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|dc.description.abstract||Changes in genetic variability and allele frequency can be responses from natural populations when encountering a novel contaminated environment. The genetic diversity and population structuring of natural populations of the gastropod Littorina brevicula from heavy-metal polluted and unpolluted environments along the southeast coast of Korea were examined using two mtDNA markers, cyt b and ND6. This study applied a nested clade analysis to test the existence of structuring association of haplotype distribution with environments (polluted and unpolluted). No genetic differences within cyt b mtDNA were detected between environments. On the other hand, differences in population haplotype diversity and structuring were found within ND6 mtDNA between polluted and unpolluted environments. The ND6-mtDNA haplotype (=genetic) diversity was significant lower in polluted environments. This decreased genetic diversity along with differences in the haplotype distribution within heavy-metal polluted environments compared to those unpolluted ones stand out as emergent effects from pollution at a population level. In this study, we propose the use of different approaches, such as the NCA, that takes into account the rare haplotypes, when assessing the effects of pollution on population genetic structuring. © 2002 Published by Elsevier Science B.V. All rights reserved.||-|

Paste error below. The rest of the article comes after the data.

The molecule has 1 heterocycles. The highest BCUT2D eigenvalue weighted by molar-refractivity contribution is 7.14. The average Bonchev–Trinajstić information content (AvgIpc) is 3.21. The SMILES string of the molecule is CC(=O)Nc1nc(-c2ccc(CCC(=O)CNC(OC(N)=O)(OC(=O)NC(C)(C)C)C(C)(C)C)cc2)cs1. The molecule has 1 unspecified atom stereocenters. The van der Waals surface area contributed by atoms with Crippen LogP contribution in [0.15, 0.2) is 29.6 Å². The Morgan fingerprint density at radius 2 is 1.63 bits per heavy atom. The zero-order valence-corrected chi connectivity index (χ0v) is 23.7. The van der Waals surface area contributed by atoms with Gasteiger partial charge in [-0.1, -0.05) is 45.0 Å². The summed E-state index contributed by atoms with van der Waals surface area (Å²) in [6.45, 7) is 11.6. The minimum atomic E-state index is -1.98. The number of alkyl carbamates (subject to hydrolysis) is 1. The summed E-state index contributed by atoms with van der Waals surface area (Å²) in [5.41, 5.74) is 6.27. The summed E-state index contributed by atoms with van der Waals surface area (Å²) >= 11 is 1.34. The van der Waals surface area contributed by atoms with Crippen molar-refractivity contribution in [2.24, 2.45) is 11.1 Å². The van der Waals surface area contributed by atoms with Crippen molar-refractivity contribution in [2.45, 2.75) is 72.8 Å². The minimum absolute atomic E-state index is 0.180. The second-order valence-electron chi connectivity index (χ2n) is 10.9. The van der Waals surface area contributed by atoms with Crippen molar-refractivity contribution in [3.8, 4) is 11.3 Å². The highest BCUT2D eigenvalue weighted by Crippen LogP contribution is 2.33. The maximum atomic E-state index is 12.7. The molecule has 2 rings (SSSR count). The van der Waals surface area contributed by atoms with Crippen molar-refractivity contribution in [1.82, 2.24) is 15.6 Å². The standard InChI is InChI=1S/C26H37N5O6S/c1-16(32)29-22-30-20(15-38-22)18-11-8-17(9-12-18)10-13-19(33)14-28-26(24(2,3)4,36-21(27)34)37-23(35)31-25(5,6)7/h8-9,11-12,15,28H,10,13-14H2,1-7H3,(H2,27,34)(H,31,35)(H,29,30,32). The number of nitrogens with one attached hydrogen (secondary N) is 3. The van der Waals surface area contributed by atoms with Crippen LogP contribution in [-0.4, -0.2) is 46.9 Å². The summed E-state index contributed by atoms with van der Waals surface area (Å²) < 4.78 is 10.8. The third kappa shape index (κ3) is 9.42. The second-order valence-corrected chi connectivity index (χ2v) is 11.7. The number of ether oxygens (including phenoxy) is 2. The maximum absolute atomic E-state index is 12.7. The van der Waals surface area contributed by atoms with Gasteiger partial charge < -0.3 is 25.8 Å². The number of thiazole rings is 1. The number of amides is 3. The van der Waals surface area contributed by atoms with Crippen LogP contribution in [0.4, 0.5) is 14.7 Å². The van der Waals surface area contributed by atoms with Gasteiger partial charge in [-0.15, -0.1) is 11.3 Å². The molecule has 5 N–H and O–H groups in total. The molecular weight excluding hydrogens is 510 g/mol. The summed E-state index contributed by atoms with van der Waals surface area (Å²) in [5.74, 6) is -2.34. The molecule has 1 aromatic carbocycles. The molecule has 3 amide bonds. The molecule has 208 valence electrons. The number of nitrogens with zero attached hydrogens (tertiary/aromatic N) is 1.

|dc.title||Emergent effects of heavy metal pollution at a population level: Littorina brevicula a study case||-|
|dc.relation.journaltitle||Marine Pollution Bulletin||-|
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